Picking your favourite books is hard. We all change over time, and so do our tastes. I used to be a huge fan of Enid Blyton’s Famous Five, but outgrew those along with shorts and sandals. So, instead I’ve settled for compiling a list of books and authors – not all of them crime – that made a lasting and possibly formative impression. Most were read in my teens and early twenties, and while some remain favourites, others are more like former friends I’ve lost touch with over the years.
All have one thing in common, though: they’re great stories.
The Long Goodbye, Raymond Chandler.
The first crime novel I read was Chandler’s The Big Sleep. I went on to devour the rest of the Philip Marlowe series, but it was The Long Goodbye that really imprinted itself. The brash, wise-cracking private detective of the earlier books had become older and careworn, and while there aren’t any obvious similarities between Marlowe and my own narrator, David Hunter, the idea of a loner sticking doggedly to his own moral code struck a lasting chord.
The Silence of the Lambs, Thomas Harris
This pips Harris’ Red Dragon to the list by virtue of the central character. Hannibal Lecter generally receives top billing, but it’s the dogged and insecure FBI rookie Clarice Starling who gives the novel its heart (which Lecter would probably eat, given half a chance). When I wrote The Chemistry of Death, the first in the David Hunter series, it was in the hope of writing something halfway as compelling and scary as this. Sets the bar for crime thrillers, in my opinion.
The Travis McGee novels, John D. Macdonald.
I know, this is cheating. But although I loved the series about the laid-back beach-bum who makes an intermittent living as a ‘salvage’ operator of last resort, I’d be hard pressed to single-out one title. Set in 1960s and ’70s Florida, the McGee stories feature another complex first-person narrator who’s a natural loner. Something of a theme emerging here…
The Lord of the Rings, J R Tolkien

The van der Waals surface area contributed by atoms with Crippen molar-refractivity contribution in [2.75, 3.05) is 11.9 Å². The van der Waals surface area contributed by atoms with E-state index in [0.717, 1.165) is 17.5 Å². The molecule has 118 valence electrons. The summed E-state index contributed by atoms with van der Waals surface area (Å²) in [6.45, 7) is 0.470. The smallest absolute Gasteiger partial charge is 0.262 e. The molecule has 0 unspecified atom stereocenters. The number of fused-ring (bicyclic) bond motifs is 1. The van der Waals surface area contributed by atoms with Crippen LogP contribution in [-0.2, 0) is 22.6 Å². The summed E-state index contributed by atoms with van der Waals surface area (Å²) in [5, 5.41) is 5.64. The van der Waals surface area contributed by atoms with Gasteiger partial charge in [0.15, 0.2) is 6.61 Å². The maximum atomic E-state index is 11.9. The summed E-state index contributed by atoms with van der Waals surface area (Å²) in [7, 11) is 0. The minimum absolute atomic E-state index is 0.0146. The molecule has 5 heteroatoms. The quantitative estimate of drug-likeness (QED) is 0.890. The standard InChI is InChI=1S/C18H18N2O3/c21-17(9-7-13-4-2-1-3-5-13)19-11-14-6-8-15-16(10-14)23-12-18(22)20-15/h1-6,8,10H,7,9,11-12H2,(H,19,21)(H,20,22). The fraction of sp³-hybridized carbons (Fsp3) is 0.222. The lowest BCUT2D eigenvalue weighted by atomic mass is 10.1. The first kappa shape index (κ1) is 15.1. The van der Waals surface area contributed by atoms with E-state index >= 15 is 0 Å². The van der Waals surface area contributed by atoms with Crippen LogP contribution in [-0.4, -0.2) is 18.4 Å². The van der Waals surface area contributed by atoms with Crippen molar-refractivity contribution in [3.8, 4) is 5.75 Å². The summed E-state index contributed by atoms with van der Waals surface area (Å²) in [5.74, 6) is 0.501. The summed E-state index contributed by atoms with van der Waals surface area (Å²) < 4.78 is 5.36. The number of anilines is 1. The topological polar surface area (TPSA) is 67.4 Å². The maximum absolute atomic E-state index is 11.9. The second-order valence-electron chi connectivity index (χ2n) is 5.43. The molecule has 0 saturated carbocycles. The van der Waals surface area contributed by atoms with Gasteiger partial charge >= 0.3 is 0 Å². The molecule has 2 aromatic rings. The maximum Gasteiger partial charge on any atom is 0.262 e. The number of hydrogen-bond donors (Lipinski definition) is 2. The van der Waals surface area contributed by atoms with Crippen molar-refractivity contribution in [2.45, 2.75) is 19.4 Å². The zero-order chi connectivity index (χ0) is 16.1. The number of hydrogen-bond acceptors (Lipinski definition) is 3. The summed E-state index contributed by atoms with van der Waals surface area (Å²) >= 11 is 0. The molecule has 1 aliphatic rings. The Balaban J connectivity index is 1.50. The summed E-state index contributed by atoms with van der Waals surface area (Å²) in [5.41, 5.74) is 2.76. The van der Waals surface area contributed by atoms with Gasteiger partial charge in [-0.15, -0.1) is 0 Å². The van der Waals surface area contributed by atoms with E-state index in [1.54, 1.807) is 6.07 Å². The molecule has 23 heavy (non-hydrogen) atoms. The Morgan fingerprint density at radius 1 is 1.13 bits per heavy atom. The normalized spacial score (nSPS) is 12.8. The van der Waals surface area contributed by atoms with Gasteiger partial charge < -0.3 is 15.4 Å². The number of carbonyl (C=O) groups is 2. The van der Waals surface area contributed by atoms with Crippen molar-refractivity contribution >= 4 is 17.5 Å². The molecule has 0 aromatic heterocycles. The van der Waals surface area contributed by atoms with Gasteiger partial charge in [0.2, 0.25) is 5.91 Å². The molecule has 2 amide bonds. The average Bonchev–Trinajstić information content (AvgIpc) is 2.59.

I tried re-reading this recently but found the Peter Jackson films got in the way. Still, this had a huge impact when I read it as a teenager. Some people may cavil about the clunky language, the male-centric characters and the sheer weight of the 1000-plus pages, but as a story it’s completely immersive. It demonstrated to me how effective the unexpected death of a main character can be, and has one of the best rug-pull moments you could ask for.
The Haunting of Hill House, Shirley Jackson
It’s a toss-up which I like the most, the novel or the 1962 Robert Wise film adaptation. A group of strangers gather in a house you really, really don’t want to find yourself in after dark (when there’s no one to hear) to prove the existence of ghosts. The novel is… well, haunting is the only way to describe it. Psychologically complex and beautifully written, it’s a masterclass in tension and atmosphere. It also has what remains one of the best openings I’ve ever read. Truly scary.
The Kraken Wakes, John Wyndham
I love a good end-of-the-world tale, and while Wyndham’s The Day of the Triffids come a close second, Kraken just edges it for me. An account of war with unseen aliens who’ve occupied the deepest parts of the world’s oceans, its description of the devastating effects of global warming is eerily prescient. The haunting image of a deserted and flooded London is unforgettable.
The Sun Also Rises, Ernest Hemmingway
I find some of Hemingway’s work unreadable, but when he’s not being too pretentious the results can be dazzling. A clique of Americans aimlessly fish, drift and drink their way through post-WW1 France and Spain… and that’s pretty much it. Some of the attitudes can best be described as ‘of their time’, but Hemingway’s controlled style and subtle conveyance of emotion made a big impression when I read it in my youth.
A Taste for Death, Peter O’Donnell
My Dad introduced me to the Modesty Blaise novels when I was in my teens, and they’ve been perennial favourites ever since. Often billed as a female James Bond, the comparison doesn’t do the books justice. They’re all good (despite the lurid covers), but A Taste for Death, with its jovially deadly villain, is a stand-out. Genuinely thrilling, warm and funny, these were the first books I’d read where I felt the author might actually kill-off the main characters.
The Magus, John Fowles
Looking back at my selection, it strikes me how many books on this list feature alienated loners. Well, this is another. A selfish young Englishman takes a teaching post on a remote Greek island, where his enigmatic employer subjects him to a series of mind-games. Although the main character isn’t exactly sympathetic, as a callow student I was swept up by the otherworldly atmosphere and sense of place. And the notion of a stranger in a strange land is a theme I’ve returned to in my own books.
The Devil Rides Out, Denis Wheatley
Wheatley’s style and attitudes may jar today, but when I read this as an impressionable nine-year-old I was utterly enthralled. A group of upper-class adventurers try to rescue their friend from the clutches of a satanic cult. Cue black masses, pentagrams and goings on I was far too young to read about. Obviously, I loved it. The horror elements that some people have commented on in my own (non-horror) novels can probably be traced back to this.
First published March 5th 2019 on overtherainbowbookblog.wordpress.com